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Friday, January 28, 2022
BONN, May 22 2008 (IPS) - Seeds were once for ever. After harvest, a few from the crop would be planted for the following year, and so it went on.
Now, biochemical industry giants are making seeds themselves infertile. You sow them this year, and that’s it. For next year’s crop, you need brand new seeds – you would have to buy them, of course.
Twenty-five years ago, there were at least 7,000 seed growers worldwide, and none of them controlled more than one percent of the global market. Today, after a takeover spree, 10 major biochemical multinationals, including Monsanto, DuPont-Pioneer, Syngenta, Bayer Cropsciencie, BASF, and Dow Agrosciences, control more than 50 percent of the seeds market.
“The goal of these companies is, of course, to make profits,” Benedict Haerling, researcher at the German non-governmental organisation Future of Agriculture, told IPS. “In order to improve their profits, they all apply one strategy to increase their control of the market: they impose upon farmers worldwide the so-called vertical integration of inputs, from seeds to fertilisers to pesticides, all from one brand.” Compulsory customer loyalty, you might call it.
And through biochemical manipulation, including genetic modifications, many companies have made sure the harvest you obtain cannot be sown again.
Such “vertical integration of agricultural inputs” has transformed agriculture in developing countries into a two-class business, Angelika Hillbeck, researcher on bio-safety and agriculture at the Swiss Federal Institute of Technology in Zurich told IPS.
Hillbeck and Haerling are scientific counsellors to non-governmental organisations and associations of small farmers in developing countries who are attending the UN conference on biological diversity in Bonn.
The conference aims at reviewing international compliance with the targets adopted in 2002 to significantly reduce the rate of decimation of species at the global and national level by 2010. It is also set to formulate binding international rules on legal measures to stop the loss of biodiversity.
The treaty is scheduled to be approved in 2010 in Japan.
The Bonn conference takes place in the framework of the UN Convention on Biological diversity (CBD), the international treaty adopted at the Earth Summit in Rio in June 1992 to protect biodiversity.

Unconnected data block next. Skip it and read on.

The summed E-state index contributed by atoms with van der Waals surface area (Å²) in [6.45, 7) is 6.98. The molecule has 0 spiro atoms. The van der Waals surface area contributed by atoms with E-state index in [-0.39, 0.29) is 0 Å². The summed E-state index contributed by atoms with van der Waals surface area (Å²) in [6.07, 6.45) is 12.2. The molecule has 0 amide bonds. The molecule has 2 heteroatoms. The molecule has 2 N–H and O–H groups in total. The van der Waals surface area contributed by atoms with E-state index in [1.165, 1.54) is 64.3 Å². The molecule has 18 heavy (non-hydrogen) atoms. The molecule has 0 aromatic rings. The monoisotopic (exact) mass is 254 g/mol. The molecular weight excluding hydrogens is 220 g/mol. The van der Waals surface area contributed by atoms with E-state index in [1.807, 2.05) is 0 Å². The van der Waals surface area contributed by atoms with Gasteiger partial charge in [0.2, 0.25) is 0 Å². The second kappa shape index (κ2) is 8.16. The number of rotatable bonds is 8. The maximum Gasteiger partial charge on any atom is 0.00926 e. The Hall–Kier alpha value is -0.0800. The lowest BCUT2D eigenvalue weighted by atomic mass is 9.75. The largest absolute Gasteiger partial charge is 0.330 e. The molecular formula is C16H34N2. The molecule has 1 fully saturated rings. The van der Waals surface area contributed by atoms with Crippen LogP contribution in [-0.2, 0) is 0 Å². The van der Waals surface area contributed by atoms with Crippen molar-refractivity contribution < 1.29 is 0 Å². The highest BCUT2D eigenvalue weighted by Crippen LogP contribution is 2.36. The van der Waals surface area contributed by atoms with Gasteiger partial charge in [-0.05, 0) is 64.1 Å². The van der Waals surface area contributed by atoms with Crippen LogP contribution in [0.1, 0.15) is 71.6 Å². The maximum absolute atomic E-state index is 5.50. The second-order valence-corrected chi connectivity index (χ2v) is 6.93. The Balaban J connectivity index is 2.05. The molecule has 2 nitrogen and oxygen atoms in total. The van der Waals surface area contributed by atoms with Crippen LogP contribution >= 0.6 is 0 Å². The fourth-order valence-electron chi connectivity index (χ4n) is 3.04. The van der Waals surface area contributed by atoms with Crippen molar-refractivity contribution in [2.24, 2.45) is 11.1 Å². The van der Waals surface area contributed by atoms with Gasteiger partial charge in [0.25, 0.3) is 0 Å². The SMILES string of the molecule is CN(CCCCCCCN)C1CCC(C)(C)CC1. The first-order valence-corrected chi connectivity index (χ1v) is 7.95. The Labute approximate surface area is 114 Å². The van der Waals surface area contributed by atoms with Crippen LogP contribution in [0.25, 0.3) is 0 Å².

The CBD’s three main goals are conservation of biological diversity, sustainable economic use of flora and fauna, and the equitable sharing of benefits arising from genetic resources among all countries.
The conference is also looking at the need to renew agriculture and restore biological diversity within it, especially through traditional farming methods and natural seeds.
Several groups are out to protect natural seeds. The Arche Noah of Austria has made an inventory of some 6,000 traditional plants and seeds, ProSpecieRara of Switzerland of 2,000 plants; and the groups VEN and Dreschflegel in Germany are working on 2,000 and 600 exotic plants respectively.
The one enemy they most fear is genetically modified organisms.
“What we do is go through the seed banks searching for ancient species, and try to grow them again, to reproduce them and put them back in the market,” Ursula Reinhard, director of the German Association for the Preservation of Organic Plants Diversity (VEN, after its German name) told IPS.
“We have developed a natural species of red beets, and the thing we most fear is GMO contamination,” Birgit Vorderwuelbecke, director of the Arche Noah seeds department told IPS. Such contamination would be in clear opposition to the objectives of biological diversity protection, Vorderwuelbecke said. She is seeking a ban on open air GM agriculture.
But major biochemical companies have expressed strong opposition to any international treaty regulating liability and compensation in case of health and environmental damage caused by genetically modified organisms.
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